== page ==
Kinds of balance:
- Stable balance - COG well inside base of support
- Offset balance - COG near or at edge of base of support
- Dynamic balance - COG outside base of support (eg dyno, running).
- A broader base of support will be more stable
- A lower centre of gravity will be more stable
- Type and quality of balance determines how much muscular effort a move requires
Ways to improve balance:
- Broaden the base of support eg by widening feet, back-stepping or flagging.
- Change the path of the COG in space eg arch or rock over a good foothold before moving hands.
- Use momentum to cover periods of dynamic balance eg lunge or swing.
- Create body tension
I’m not entirely on board with the explanation and examples here. The diagrams of base of support don’t always explain the examples (eg flagging doesn’t make sense in a 2d face-on diagram, and creating body tension does not change the base of support at all). I’ve seen diagrams elsewhere that break it down into forces on each point of contact instead, which I feel has more explanatory power (eg leaning creates rotational forces which are opposed by flagging, body tension doesn’t move the centre of gravity but it does change the distribution of forces at each contact point).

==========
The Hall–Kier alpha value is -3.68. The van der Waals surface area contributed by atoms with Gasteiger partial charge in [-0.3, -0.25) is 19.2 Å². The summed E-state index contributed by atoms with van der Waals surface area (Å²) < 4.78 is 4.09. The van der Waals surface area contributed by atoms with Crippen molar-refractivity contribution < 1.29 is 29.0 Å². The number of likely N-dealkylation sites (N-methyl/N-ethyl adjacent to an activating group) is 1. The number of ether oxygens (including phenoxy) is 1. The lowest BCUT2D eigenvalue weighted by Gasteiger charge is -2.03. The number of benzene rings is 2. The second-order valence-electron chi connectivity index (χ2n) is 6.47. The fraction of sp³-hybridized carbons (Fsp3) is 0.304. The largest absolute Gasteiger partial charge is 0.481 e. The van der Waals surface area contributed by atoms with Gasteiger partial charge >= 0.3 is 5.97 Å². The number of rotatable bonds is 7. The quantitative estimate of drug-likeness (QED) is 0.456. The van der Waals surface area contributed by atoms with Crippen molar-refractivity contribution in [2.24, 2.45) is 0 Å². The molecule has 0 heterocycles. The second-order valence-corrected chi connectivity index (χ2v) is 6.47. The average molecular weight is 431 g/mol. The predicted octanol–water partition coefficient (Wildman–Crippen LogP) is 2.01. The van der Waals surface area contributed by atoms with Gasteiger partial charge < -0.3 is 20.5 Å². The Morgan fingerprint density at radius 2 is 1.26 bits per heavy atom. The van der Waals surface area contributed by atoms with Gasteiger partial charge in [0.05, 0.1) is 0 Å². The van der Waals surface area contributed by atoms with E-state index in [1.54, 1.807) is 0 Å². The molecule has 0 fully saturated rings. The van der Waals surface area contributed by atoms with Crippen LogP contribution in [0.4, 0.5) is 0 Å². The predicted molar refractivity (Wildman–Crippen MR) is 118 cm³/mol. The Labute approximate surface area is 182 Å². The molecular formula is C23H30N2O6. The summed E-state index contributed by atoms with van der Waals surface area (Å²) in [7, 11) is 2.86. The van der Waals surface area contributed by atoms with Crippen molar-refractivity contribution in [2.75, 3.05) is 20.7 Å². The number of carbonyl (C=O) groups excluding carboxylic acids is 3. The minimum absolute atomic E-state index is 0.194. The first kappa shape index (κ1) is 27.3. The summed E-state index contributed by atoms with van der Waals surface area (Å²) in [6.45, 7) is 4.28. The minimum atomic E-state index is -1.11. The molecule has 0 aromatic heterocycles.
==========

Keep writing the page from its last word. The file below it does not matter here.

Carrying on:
Base of support
List of different hand and foot holds and how to best use them wrt to COG.
- Silent feet - climb without a simple bump, scrape or adjustment of your feet.
- Glue hands - use each hold in the position you first touch it - no adjustments.
Poor practice ingrains bad habits. Practice when well rested, on easy routes and in low-pressure environments (ie not in front of a critical audience).
Measure progress eg count number of mistakes per exercise.
Once a skill is solidly ingrained, gradually ramp up the physical and psychological stress.
Body awareness is typically poor. People don’t know where they are in space, how they are arranged or where they are applying tension.
List of important climbing muscles.
- Climb blind - focus on internal sensations, experiment with range of motion and balance, pay attention to location of COG and orientation of hips.
- No-hands climbing - need to position COG precisely to be able to step up without hands, focus attention on pushing and pulling sensations in legs, try to create line of tension from toe to upper spine.